More evacuations as another nuclear plant reports problems in Japan
More evacuations were ordered Saturday morning after the cooling system at a second nuclear power plant broke down in the wake of the massive earthquake that hit Japan a day earlier, dpa reported.
Residents within 3 kilometres of the Fukushima Daini power plant, also known as Fukushima II, were ordered to leave their homes. Earlier Saturday, authorities extended evacuations to residents living within 10 kilometres of another nearby nuclear plant, Fukushima Daiichi, also known as Fukushima I, where the cooling system experienced troubles Friday.
Radiation measurements inside the Fukushima Daiichi nuclear plant were 1,000 times higher than normal after the massive earthquake in northern Japan, the Kyodo news agency reported early Saturday, citing Japan's nuclear safety agency.
Authorities were concerned that radioactivity may have escaped the plant due to high pressure inside an overheating reactor. The earthquake damaged power supplies and disrupted the reactor's cooling systems. An observation post near the plant's gate recorded radiation levels eight times higher than normal.
The cooling system for three reactors at Fukushima Daini were also not operating, the Kyodo news agency reported.
Prime Minister Kan Naoto toured the disaster area by helicopter.
Aftershocks on Saturday were continuing to rattle traumatized survivors.
More than 1,000 people were feared dead after Friday's 8.9- magnitude earthquake hit north-eastern Japan, generating a 10-metre- high tsunami that swept away people, cars, boats, crops and buildings.
It was the strongest tremor ever recorded in quake-prone Japan.
The quake generated tsunami alerts across the Pacific, as far away as Chile.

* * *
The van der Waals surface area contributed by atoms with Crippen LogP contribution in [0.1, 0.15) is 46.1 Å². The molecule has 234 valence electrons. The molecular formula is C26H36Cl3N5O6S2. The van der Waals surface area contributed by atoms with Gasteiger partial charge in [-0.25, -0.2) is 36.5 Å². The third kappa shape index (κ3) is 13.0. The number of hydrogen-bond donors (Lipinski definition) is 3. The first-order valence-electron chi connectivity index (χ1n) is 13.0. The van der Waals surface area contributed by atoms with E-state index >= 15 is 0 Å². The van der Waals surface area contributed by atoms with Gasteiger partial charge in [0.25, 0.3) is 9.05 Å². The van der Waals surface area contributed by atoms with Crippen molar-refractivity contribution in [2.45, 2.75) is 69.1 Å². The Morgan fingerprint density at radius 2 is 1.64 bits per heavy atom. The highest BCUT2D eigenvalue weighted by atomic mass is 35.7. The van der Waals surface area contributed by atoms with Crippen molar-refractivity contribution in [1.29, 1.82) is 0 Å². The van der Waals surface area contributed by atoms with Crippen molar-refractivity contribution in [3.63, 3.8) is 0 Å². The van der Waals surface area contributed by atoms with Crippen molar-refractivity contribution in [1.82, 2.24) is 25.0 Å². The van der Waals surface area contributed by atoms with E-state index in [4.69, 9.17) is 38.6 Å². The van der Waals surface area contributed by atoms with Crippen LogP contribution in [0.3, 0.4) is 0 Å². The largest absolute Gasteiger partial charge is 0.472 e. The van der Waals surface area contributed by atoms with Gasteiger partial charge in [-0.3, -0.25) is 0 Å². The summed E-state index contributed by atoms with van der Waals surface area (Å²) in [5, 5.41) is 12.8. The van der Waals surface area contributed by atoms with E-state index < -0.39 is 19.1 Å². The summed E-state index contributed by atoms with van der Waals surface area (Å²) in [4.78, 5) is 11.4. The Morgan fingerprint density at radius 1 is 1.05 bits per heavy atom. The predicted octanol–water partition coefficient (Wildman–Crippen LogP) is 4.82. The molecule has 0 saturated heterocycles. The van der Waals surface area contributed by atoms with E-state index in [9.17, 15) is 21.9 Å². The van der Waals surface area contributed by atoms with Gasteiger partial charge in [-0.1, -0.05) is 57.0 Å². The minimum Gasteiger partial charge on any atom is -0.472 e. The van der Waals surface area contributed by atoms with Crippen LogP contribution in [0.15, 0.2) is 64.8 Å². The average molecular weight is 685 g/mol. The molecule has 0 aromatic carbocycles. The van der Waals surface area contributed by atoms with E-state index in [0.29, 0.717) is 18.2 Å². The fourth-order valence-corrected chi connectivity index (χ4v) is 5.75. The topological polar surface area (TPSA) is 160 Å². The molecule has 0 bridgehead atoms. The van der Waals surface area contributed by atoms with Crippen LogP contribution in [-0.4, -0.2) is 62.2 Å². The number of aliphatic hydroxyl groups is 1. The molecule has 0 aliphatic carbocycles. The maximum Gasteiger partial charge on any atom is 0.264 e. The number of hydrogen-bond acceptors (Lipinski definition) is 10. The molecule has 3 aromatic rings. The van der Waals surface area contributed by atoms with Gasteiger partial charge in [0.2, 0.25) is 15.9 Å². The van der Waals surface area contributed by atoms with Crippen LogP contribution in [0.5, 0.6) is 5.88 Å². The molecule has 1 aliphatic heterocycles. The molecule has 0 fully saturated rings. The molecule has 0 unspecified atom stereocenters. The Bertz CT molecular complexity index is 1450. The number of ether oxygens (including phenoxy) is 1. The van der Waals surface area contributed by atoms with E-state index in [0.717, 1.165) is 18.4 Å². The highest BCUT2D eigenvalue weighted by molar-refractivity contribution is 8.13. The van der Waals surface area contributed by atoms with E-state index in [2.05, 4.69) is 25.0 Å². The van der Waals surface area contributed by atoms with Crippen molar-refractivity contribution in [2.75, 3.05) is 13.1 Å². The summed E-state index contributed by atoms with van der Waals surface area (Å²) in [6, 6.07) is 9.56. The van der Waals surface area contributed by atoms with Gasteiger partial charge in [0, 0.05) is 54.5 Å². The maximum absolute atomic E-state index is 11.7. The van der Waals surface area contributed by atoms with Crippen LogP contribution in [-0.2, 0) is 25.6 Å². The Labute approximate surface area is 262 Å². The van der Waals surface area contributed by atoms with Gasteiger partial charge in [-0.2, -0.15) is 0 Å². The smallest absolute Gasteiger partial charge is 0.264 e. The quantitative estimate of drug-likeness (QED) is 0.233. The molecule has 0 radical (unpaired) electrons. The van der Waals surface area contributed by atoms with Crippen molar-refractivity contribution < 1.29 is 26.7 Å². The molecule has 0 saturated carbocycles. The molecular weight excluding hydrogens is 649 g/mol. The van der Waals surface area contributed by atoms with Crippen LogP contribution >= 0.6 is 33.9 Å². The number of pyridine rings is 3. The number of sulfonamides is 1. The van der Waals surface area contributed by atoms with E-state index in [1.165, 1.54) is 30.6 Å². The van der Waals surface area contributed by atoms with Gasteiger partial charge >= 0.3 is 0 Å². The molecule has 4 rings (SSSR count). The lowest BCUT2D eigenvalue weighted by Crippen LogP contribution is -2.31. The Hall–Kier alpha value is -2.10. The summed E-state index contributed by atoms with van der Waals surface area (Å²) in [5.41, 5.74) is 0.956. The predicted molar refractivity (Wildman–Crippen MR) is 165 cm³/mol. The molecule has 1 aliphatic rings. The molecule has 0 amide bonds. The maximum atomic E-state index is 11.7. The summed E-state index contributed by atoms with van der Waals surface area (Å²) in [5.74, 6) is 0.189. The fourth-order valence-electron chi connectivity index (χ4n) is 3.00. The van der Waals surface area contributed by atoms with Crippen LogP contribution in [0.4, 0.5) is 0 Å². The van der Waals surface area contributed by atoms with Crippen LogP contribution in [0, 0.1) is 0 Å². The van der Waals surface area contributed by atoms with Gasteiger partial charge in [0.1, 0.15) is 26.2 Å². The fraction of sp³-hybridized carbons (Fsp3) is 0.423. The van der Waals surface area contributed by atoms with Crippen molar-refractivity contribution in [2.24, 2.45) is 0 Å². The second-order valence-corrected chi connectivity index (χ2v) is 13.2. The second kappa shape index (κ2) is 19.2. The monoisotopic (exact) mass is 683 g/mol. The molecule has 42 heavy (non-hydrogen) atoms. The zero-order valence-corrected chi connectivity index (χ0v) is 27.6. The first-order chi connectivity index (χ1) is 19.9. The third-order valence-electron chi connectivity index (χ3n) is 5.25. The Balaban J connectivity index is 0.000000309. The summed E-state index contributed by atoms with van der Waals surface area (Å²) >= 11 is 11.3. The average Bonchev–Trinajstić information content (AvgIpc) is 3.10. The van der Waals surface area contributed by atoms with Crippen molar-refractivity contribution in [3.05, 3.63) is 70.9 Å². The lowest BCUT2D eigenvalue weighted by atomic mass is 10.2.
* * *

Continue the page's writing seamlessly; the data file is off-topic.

Japanese nuclear authorities earlier informed the Vienna-based International Atomic Energy Agency (IAEA) that they have declared a nuclear emergency situation at Fukushima Daiichi, and that a heightened alert condition was declared at the nearby Fukushima Daini nuclear power plant.
Citing Japanese official reports, the IAEA said on its website that the earthquake had cut the off-site power to the Fukushima Daiichi plant. Diesel generators meant to provide emergency power for the cooling system were disabled by flooding from the tsunami and had not yet been restored.
The Fukushima Daiichi nuclear plant, operated by the Tokyo Electric Power Co, has three reactors. Their radioactive cores need continued cooling to prevent meltdown.
Mobile power supplies were delivered to the plant to restore the cooling system, which had been operating on batteries, the industry news outlet World Nuclear News said, citing an official statement.
US Secretary of State Hillary Rodham Clinton said the US Air Force in Japan had transported coolant to the plant.
The IAEA said that its Incident and Emergency Centre was in "full response mode" and monitoring the situation in coordination with Japanese authorities.